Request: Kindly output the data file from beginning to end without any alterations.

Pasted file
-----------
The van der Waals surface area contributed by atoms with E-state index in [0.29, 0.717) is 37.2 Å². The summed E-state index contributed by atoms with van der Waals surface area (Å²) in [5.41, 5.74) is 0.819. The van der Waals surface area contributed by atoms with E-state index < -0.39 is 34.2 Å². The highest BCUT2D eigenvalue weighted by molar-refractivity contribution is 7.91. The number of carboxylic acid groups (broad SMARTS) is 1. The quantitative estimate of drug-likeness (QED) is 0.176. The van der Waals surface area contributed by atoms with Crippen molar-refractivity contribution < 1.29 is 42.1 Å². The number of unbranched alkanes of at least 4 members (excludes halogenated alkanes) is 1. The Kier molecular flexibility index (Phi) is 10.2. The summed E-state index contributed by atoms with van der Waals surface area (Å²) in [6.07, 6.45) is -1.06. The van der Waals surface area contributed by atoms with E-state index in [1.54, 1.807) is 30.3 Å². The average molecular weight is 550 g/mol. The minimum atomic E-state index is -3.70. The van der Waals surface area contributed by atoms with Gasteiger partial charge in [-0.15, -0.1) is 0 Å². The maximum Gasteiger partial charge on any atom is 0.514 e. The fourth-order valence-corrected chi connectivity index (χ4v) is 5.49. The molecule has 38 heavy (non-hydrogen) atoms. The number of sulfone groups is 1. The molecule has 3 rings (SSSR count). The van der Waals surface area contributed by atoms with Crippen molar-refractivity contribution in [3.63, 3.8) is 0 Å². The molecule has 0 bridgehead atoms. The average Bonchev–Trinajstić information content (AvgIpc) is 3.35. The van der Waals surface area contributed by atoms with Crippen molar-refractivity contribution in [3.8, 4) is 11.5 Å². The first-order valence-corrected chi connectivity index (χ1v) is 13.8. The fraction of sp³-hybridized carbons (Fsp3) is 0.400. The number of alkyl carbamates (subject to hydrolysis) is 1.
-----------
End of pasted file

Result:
The van der Waals surface area contributed by atoms with E-state index in [0.29, 0.717) is 37.2 Å². The summed E-state index contributed by atoms with van der Waals surface area (Å²) in [5.41, 5.74) is 0.819. The van der Waals surface area contributed by atoms with E-state index < -0.39 is 34.2 Å². The highest BCUT2D eigenvalue weighted by molar-refractivity contribution is 7.91. The number of carboxylic acid groups (broad SMARTS) is 1. The quantitative estimate of drug-likeness (QED) is 0.176. The van der Waals surface area contributed by atoms with Crippen molar-refractivity contribution < 1.29 is 42.1 Å². The number of unbranched alkanes of at least 4 members (excludes halogenated alkanes) is 1. The Kier molecular flexibility index (Phi) is 10.2. The summed E-state index contributed by atoms with van der Waals surface area (Å²) in [6.07, 6.45) is -1.06. The van der Waals surface area contributed by atoms with E-state index in [1.54, 1.807) is 30.3 Å². The average molecular weight is 550 g/mol. The minimum atomic E-state index is -3.70. The van der Waals surface area contributed by atoms with Gasteiger partial charge in [-0.15, -0.1) is 0 Å². The maximum Gasteiger partial charge on any atom is 0.514 e. The fourth-order valence-corrected chi connectivity index (χ4v) is 5.49. The molecule has 38 heavy (non-hydrogen) atoms. The number of sulfone groups is 1. The molecule has 3 rings (SSSR count). The van der Waals surface area contributed by atoms with Crippen molar-refractivity contribution in [3.63, 3.8) is 0 Å². The molecule has 0 bridgehead atoms. The average Bonchev–Trinajstić information content (AvgIpc) is 3.35. The van der Waals surface area contributed by atoms with Crippen molar-refractivity contribution in [3.8, 4) is 11.5 Å². The first-order valence-corrected chi connectivity index (χ1v) is 13.8. The fraction of sp³-hybridized carbons (Fsp3) is 0.400. The number of alkyl carbamates (subject to hydrolysis) is 1.